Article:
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Hannah Gill, Ph.D.

Hannah Gill, Ph.D. is Research Associate at the Center for Global Initiatives and Assistant Director at the Institute of Latin American Studies at the University of North Carolina at Chapel Hill. Hannah received her doctorate in Social Anthropology with a specialization in Latin American migration from the University of Oxford, England in 2004. She is a native of Alamance County, North Carolina and alumna of UNC Chapel Hill. She is co‐author of the publication, "Going to Carolina de Norte, narrating Mexican migrant experiences” and the author of The Latino Migration Experience in North Carolina, available at UNC Press.

The IPC's Mary Giovagnoli in Chicago Sun-Times

Published on Sun, Jun 16, 2013

Mary Giovagnoli, the Director of the Immigration Policy Center, was quoted in a recent article in the Chicago Sun-Times on Senator John Cornyn's proposed border amendments in the Senate immigration bill:

"Sen. John Cornyn (R-Texas) wants to halt the legalization of undocumented immigrants after a required 10-year wait if border security fails to meet potentially unattainable standards.

"He might as well say he is against immigration reform. His plan would effectively kill it, which is why some, including Sen. John McCain (R-Arizona), have called his proposal a poison pill.

“'It becomes a way to say we can’t move forward,' said Mary Giovagnoli, director of the Washington, D.C.-based Immigration Policy Center."

Published in the Chicago Sun-Times

Peter Schrag

Peter Schrag, for many years the editorial page editor and later a weekly columnist for the Sacramento Bee, currently contributes to The Nation, Harper's, The Los Angeles Times, and other publications. He is a visiting scholar at the Institute for Governmental Studies at the University of California at Berkeley and the author of several books, including Paradise Lost and California: America's High‐Stakes Experiment and Final Test: The Battle for Adequacy in America's Schools. This article is drawn from Peter Schrag’s Not Fit for Our Society: Immigration and Nativism in America, University of California Press, 2010.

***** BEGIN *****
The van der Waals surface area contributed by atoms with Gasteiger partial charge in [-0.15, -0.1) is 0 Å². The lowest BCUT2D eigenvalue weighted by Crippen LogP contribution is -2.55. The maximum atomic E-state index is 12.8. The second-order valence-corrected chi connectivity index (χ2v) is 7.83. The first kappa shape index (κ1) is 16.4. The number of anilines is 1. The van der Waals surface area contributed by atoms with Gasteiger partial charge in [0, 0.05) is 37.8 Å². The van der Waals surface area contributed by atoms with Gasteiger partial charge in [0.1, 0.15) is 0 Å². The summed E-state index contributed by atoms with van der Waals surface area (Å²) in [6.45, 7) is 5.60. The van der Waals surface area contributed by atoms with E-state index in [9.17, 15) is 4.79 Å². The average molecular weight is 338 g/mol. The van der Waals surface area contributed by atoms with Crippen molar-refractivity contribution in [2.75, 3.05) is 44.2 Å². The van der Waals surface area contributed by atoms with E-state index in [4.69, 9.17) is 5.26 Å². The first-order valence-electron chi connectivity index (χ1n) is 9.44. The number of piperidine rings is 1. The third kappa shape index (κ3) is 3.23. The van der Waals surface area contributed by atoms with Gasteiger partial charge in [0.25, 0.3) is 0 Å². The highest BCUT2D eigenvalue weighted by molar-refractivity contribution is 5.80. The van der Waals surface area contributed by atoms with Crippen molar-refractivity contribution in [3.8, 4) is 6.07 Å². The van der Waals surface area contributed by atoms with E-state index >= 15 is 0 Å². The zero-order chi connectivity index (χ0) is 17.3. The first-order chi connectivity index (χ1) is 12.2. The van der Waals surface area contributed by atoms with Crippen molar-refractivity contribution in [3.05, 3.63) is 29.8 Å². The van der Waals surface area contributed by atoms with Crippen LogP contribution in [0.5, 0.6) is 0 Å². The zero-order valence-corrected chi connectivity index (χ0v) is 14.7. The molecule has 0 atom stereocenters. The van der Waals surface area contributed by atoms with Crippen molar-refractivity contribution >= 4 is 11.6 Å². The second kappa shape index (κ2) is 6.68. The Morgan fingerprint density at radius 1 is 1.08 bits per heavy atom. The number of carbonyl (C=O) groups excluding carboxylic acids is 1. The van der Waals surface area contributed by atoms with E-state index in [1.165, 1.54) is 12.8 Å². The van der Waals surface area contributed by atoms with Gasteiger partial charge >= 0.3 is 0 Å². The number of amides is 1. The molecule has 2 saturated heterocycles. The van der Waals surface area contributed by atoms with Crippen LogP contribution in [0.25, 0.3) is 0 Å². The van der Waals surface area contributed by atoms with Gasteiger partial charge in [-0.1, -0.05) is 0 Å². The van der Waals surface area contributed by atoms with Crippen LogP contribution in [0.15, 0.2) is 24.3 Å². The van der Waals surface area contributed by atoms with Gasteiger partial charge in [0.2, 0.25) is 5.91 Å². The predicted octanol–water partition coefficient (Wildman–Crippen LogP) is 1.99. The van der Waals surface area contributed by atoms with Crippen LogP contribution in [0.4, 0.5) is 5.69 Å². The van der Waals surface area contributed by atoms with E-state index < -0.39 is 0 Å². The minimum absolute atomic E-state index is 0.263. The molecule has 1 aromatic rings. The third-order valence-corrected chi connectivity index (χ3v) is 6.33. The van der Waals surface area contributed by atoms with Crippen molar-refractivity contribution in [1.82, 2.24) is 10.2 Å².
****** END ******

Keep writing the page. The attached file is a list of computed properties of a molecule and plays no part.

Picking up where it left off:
IPC Data Cited in New York's Henrietta Post

Published on Mon, Mar 24, 2014

The Henrietta Post in New York titled "New state office helps immigrants" used data from the Immigration Policy Center report "New York: Immigrant Entrepreneurs, Innovation, and Welcoming Initiatives in the Empire State".

The article discusses the recent annoucement by Gov. Andrew Cuomo that more than 34,000 immigrants were helped by the New York State Office for New Americans (ONA) during its first year of operations.

"There are 4.2 million immigrants living in the state and one in four New Yorkers of working age are foreign- born, stated the release. Citing data from the Immigration Policy Center: In 2010, 31.2 percent of all business owners in New York State were foreign-born (36 percent in the New York City metropolitan area); these businesses had a total net business income of $12.6 billion, representing 22.6 percent of all net business income in the state; and New York’s immigrants are responsible for $229 billion in annual economic output."

Published in the Henrietta Post

Outbound Exchange Trips

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AILF Mourns the Loss of Senator Edward M. Kennedy

Released on Tue, Aug 25, 2009

Today, America and the immigrant-rights community have lost one of their greatest champions. Senator Edward M. Kennedy's life-long commitment to civil rights extended from African Americans to the disabled to the millions of immigrants and refugees who come to our nation in search of a better life.

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Immigration in Delaware

Napolitano Confirmation Hearing Leaves Many Questions Unanswered

Released on Wed, Jan 14, 2009

Gov. Janet Napolitano's performance at today's confirmation hearing to serve as Department of Homeland Security (DHS) Secretary deserves an "A" for "know-how", but an "incomplete" for "how-to" reform DHS and our country's broken immigration system.

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Politics and Power: Immigration, Latino Voters, and the Texas Primary

Released on Wed, Feb 20, 2008

Texas is one of the three delegate-rich states remaining to vote in the presidential primaries. On March 4, all eyes will be on Texas—in part, to see the impact of the large Latino electorate in this important primary. Record-breaking turnout of Latino primary voters in states as disparate as California, Connecticut and Missouri portend an important role for Latinos voting in the upcoming Texas primary where they constitute 22.4 percent of the registered voters in Texas. Read on to learn more about the influence of Latinos and immigrants in the Lone Star state.

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